Coastal real estate: key issues around marine licensing and harbour limits
By Nicola Laver
Solicitors who have clients owning, developing or looking to purchase property or land around the coast of Britain need to consider a range of additional legal issues, explains Lara Moore
Many lawyers have clients who own, occupy, develop or wish to purchase properties or land around the coast of Britain.
However, there is a whole range of additional legal considerations that apply to such properties and land, which most lawyers are not familiar with.
Here, we focus on two key areas: marine licensing (which is effectively planning permission in tidal waters but required for a much greater range of activities including maintenance); and land within statutory harbour authority limits.
Under the Marine and Coastal Access Act 2009 (MCAA), the Marine Management Organisation (MMO) is responsible for marine planning and licensing in the English inshore and offshore areas; and for marine licensing in Welsh and Northern Ireland offshore areas.
Natural Resources Wales (NRW) has similar responsibilities in relation to the Welsh inshore areas.
In Scotland, the Marine Scotland Act 2010 imposes a very similar regime and the key regulator is Marine Scotland.
A marine licence is required for licensable activities taking place up to the mean spring high tide water mark.
This includes tidal estuaries, rivers and channels; in river basins this can cover a substantial area.
A marine licence is required for a wide range of activities, including the construction, alteration or improvement of any works in or over the sea, or under the seabed, and the deposit or removal of any substance or object from the seabed.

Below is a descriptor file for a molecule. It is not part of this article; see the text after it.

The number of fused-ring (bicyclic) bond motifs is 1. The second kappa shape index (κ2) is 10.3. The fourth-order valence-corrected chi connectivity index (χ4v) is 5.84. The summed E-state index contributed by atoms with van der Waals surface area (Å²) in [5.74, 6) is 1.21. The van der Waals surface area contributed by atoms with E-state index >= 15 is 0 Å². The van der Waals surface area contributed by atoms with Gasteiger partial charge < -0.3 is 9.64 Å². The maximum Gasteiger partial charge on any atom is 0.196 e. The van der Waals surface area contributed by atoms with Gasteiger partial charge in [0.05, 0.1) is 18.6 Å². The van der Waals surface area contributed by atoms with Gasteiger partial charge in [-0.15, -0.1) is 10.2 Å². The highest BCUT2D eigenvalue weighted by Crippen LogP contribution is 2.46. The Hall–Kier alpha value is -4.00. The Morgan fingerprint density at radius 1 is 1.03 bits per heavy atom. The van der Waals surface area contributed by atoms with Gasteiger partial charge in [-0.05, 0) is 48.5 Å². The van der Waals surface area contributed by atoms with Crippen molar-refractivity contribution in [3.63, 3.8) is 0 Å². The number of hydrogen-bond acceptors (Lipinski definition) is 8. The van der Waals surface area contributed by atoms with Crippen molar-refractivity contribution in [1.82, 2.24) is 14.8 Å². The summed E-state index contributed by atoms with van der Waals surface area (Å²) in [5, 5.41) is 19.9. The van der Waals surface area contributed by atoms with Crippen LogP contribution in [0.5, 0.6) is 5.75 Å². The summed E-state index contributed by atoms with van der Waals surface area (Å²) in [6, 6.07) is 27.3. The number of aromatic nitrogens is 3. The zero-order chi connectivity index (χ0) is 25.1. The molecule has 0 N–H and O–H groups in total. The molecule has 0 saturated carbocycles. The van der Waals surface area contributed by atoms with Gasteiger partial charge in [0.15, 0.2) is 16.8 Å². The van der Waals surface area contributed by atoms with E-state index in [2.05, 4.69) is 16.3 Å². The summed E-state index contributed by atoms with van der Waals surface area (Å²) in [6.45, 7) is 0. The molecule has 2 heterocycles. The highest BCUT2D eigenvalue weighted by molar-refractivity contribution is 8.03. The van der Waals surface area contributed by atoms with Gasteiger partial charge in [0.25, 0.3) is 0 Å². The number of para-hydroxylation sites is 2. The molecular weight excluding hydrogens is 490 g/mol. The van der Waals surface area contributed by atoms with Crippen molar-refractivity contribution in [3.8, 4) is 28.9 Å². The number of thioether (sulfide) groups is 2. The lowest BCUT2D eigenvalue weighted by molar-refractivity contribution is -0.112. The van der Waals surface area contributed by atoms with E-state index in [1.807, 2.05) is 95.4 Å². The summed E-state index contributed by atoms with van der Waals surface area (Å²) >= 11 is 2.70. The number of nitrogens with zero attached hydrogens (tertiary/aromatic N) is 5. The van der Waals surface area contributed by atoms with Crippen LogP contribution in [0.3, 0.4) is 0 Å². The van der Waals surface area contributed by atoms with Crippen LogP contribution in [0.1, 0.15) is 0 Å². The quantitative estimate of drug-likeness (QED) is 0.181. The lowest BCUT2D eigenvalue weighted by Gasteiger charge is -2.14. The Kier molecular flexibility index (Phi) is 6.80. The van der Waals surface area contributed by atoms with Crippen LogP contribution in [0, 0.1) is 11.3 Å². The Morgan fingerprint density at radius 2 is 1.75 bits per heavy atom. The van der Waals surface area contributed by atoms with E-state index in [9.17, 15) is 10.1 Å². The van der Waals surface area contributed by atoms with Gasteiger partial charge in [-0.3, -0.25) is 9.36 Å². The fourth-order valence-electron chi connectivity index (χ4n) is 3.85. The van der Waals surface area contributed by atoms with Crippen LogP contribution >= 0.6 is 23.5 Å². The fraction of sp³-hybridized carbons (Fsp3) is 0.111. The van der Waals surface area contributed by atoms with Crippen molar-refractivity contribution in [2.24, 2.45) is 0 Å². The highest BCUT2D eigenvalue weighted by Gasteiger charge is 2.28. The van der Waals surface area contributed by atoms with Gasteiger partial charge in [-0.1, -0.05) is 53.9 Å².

Therefore, it is not just new construction which requires a marine licence.
Maintenance of existing infrastructure can also require a marine licence.
A wide range of activities may be considered an ‘alteration’ or ‘improvement’, even though the person carrying out the activity may not consider it such.
Types of activities which would not usually require planning permission but could require a marine licence (unless an exemption applies) include:
- Repairs to walls, banks and slipways
- Excavating any area below mean high water springs (including to maintain or replace pipes and cables)
- Recoating and replacement of piles or other structures
- Building, pipe and cable maintenance
- Erection of scaffolding
- Beach re-profiling
Carrying out licensable activities without a marine licence or in breach of licence conditions can result in an unlimited fine or up to two years in prison (for the most serious offences).
The regulatory bodies do take enforcement action against even relatively minor infringements of the regime.
As terrestrial planning permission is required down to the mean spring low tide water mark, many coastal development projects will require consents under both regimes.
There are a number of potential pitfalls associated with marine licensing which should be considered at the outset of a development project. These include: